Piper Jaffray analyst Gene Munster has been one of the most outspoken proponents of the idea that Apple will release their own television, having predicted it for at least the last years every three or four months Now he’s at it again, promising a sub-$2000 Apple HDTV before the end of 2013. That’s not the weirdest thing he’s predicting though: a retina iPad mini by March, and a third-gen by September 2013.
Here’s how Munster sees 2013 playing out, according to Business Insider:
March 2013: iPad Mini with Retina display, update the little Apple TV box, allowing to do accept apps from developers, and some sort of iTunes radio product.
June 2013: WWDC brings us previews of iOS 7, and OSX, as well as MacBook Airs with Retina displays. Look for Jony Ive’s influence over iOS to start showing up here.
September 2013: iPhone 5S, a “modest upgrade” from the iPhone 5. The iPad Mini gets a specs bump, and we get a new iPad, which is totally redesigned to look more like the iPhone 5 and iPad Mini.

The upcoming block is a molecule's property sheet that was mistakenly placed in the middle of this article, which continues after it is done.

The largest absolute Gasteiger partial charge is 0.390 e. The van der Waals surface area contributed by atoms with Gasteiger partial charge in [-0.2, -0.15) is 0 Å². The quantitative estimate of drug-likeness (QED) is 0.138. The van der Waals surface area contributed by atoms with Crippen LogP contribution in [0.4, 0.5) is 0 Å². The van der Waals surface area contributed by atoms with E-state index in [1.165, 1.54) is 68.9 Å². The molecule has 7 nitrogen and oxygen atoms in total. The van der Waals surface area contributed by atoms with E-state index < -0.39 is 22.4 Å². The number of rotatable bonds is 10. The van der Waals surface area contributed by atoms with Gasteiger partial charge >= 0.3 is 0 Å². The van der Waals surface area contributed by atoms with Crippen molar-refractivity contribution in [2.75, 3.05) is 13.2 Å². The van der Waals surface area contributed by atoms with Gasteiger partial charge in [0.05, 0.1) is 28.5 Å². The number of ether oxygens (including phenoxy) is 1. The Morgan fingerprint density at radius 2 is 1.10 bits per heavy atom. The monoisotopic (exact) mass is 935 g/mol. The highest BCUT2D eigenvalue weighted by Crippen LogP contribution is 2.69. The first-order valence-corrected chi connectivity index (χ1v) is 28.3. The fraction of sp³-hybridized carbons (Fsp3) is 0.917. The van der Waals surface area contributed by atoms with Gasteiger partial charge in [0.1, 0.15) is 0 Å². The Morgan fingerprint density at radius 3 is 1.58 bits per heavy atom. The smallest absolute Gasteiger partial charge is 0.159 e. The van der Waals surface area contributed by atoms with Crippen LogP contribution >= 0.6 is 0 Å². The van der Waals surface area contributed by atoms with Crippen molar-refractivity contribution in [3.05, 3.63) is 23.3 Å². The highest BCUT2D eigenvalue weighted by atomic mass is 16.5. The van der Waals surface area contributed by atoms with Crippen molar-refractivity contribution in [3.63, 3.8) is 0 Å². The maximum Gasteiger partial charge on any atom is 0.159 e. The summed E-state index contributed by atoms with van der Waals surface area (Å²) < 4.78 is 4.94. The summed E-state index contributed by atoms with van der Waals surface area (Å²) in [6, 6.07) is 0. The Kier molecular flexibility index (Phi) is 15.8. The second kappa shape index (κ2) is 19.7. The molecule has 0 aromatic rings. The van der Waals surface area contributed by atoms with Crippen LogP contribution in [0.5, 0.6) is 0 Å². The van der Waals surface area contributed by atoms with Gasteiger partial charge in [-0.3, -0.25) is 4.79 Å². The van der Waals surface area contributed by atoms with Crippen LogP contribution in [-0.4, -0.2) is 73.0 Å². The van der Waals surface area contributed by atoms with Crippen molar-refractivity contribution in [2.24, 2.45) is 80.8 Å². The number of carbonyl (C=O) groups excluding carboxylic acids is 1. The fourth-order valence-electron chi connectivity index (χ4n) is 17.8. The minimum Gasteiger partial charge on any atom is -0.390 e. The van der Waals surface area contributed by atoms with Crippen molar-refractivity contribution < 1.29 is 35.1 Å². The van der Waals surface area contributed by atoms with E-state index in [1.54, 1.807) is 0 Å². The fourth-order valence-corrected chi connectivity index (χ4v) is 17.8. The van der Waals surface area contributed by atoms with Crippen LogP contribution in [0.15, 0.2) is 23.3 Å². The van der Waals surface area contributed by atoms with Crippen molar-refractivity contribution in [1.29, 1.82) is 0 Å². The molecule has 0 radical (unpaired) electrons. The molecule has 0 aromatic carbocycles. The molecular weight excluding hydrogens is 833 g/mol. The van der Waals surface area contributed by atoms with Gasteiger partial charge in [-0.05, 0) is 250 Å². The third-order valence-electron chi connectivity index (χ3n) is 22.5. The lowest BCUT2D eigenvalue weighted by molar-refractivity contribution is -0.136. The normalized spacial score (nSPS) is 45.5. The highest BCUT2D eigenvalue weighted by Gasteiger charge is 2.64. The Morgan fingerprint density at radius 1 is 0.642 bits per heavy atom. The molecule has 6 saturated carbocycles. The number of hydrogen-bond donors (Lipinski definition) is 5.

November 2013: An Apple TV comes out. It should cost $1,500-$2,000 and come in sizes from 42-inches to 55-inches.
This is a weird product map for a lot of reasons.
Would Apple really release a retina iPad mini just 6 five months after the original went on sale? (If so, expect it to cost $379) Is a MacBook Air with Retina Display even possible next year without a major improvement in chip or battery efficiency? And will Apple really upgrade the iPad mini three times within a single year by releasing the third-generation in September 2013?
Then there’s the Apple HDTV itself. I think it’s obvious that Apple wants to release an HDTV, but at this point, it’s pretty clear that the cable companies aren’t going to let Cupertino into the living room on Apple’s terms. It’s going to take a lot of deals to get an Apple HDTV made… deals Apple doesn’t have in place yet, even by rumor.
Munster, of course, isn’t a soothsayer: he’s there to advise clients on buying or selling Apple stock, not to predict the future with 100% accuracy. Even so, I’d take this all with a grain of salt.
Source: Business Insider